New partners and blended families bring new opportunities for family connections and joy, but they also add complexity.

In this case, I suggest the primary parent takes on the primary parenting role, without burdening the new partner. It doesn’t mean the new partner can’t instruct, help, support, etc. It simply means the burden lies with the primary parent.

The primary parent can make the new partner feel far more comfortable by understanding what is important to them in building a relationship with you and your children.

An example is hygiene. Some new partners I work with face challenges when the children don’t shower often enough and stink up the house. This issue should be communicated and accommodated if reasonable and practical to do so.

6. Adjust Your Approach If You Can’t Work Things Out with Your Ex

Unfortunately, sometimes things just don’t work out. You do your best and try some or all of the suggestions mentioned above (as well as some others). In that case, you need to separate yourself from the strife and treat any interactions as a transaction.

That means communicating in a manner that is succinct and business-like. It may only be in email or text form, which is better than no communication at all for promoting healthy co-parenting.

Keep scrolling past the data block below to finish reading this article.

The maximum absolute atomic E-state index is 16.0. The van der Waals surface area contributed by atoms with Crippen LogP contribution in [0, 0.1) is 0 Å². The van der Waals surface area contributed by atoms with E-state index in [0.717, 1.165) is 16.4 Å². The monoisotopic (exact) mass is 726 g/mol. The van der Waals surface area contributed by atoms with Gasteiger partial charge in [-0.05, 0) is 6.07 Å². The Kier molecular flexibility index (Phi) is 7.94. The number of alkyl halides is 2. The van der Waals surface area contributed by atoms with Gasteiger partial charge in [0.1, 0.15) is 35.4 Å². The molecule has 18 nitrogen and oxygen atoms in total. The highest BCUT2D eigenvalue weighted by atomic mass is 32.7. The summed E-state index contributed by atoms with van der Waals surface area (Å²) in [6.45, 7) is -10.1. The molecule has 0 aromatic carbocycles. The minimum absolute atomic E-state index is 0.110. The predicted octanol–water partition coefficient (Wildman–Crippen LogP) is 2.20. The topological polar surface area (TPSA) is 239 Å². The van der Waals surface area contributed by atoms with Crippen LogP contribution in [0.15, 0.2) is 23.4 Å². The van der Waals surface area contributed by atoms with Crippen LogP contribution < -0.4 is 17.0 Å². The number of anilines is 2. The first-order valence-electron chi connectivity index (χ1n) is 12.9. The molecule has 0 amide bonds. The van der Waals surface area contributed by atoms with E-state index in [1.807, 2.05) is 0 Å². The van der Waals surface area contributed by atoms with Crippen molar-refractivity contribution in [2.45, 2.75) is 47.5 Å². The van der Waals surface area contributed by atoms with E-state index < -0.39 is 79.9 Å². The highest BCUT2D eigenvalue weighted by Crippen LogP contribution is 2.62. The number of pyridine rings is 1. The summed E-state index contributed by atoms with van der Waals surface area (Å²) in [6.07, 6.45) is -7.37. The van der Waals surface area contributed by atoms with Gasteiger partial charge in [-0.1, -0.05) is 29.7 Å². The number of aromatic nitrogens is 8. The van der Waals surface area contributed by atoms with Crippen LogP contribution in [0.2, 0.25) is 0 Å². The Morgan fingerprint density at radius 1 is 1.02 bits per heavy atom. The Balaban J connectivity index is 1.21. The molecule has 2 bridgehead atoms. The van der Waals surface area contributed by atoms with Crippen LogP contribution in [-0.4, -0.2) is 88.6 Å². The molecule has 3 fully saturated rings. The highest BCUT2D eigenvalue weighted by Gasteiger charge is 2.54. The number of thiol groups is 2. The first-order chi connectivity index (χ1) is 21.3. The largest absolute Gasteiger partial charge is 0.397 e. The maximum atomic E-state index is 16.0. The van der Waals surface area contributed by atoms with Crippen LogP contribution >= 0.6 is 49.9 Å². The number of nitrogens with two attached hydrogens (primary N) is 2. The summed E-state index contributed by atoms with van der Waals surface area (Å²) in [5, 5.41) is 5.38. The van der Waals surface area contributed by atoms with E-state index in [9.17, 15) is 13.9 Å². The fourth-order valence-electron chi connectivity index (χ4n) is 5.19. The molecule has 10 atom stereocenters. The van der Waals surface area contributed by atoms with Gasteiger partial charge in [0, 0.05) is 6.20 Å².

If you are interested in discussing any of these perspectives further or would like to find out more about my parent coaching services, visit www.parentsjourneycoaching.net.
I can help put a parenting plan in place for you. Note, I offer a free, no-obligation discovery call.

Thank you,

Andy Goldstrom
Peer Parent & Parent Coach

Andy Goldstrom is a certified parent coach who helps parents regain confidence and joy. His proprietary 4A Framework – Assess/Address/Act/Adjust enables parents to change the ways they manage their emotions, interact with their partners, ex-partners and/or children. With an average 4.9/5.0 Google score, Andy is proud to deliver results that work and last.